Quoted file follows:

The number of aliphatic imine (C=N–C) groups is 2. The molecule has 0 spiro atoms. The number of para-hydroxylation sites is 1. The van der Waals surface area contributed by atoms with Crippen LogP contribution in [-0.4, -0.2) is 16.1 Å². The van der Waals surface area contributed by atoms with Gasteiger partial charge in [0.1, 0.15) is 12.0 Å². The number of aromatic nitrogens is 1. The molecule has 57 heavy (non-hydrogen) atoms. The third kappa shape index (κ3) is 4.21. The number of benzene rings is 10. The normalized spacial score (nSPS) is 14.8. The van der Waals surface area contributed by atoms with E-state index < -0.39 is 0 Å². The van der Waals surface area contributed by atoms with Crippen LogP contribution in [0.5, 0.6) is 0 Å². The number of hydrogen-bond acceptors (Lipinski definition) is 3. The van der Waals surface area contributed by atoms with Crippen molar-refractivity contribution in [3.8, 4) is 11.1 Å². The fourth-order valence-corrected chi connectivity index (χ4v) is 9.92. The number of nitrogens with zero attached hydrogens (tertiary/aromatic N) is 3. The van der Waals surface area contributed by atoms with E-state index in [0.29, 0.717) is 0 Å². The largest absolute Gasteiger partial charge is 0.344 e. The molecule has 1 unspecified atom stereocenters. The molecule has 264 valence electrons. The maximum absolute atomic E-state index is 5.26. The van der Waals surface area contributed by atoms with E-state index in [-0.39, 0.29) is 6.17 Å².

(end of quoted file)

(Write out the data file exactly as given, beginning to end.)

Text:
The number of aliphatic imine (C=N–C) groups is 2. The molecule has 0 spiro atoms. The number of para-hydroxylation sites is 1. The van der Waals surface area contributed by atoms with Crippen LogP contribution in [-0.4, -0.2) is 16.1 Å². The van der Waals surface area contributed by atoms with Gasteiger partial charge in [0.1, 0.15) is 12.0 Å². The number of aromatic nitrogens is 1. The molecule has 57 heavy (non-hydrogen) atoms. The third kappa shape index (κ3) is 4.21. The number of benzene rings is 10. The normalized spacial score (nSPS) is 14.8. The van der Waals surface area contributed by atoms with E-state index < -0.39 is 0 Å². The van der Waals surface area contributed by atoms with Crippen LogP contribution in [0.5, 0.6) is 0 Å². The number of hydrogen-bond acceptors (Lipinski definition) is 3. The van der Waals surface area contributed by atoms with Crippen molar-refractivity contribution in [3.8, 4) is 11.1 Å². The fourth-order valence-corrected chi connectivity index (χ4v) is 9.92. The number of nitrogens with zero attached hydrogens (tertiary/aromatic N) is 3. The van der Waals surface area contributed by atoms with E-state index in [0.29, 0.717) is 0 Å². The largest absolute Gasteiger partial charge is 0.344 e. The molecule has 1 unspecified atom stereocenters. The molecule has 264 valence electrons. The maximum absolute atomic E-state index is 5.26. The van der Waals surface area contributed by atoms with E-state index in [-0.39, 0.29) is 6.17 Å².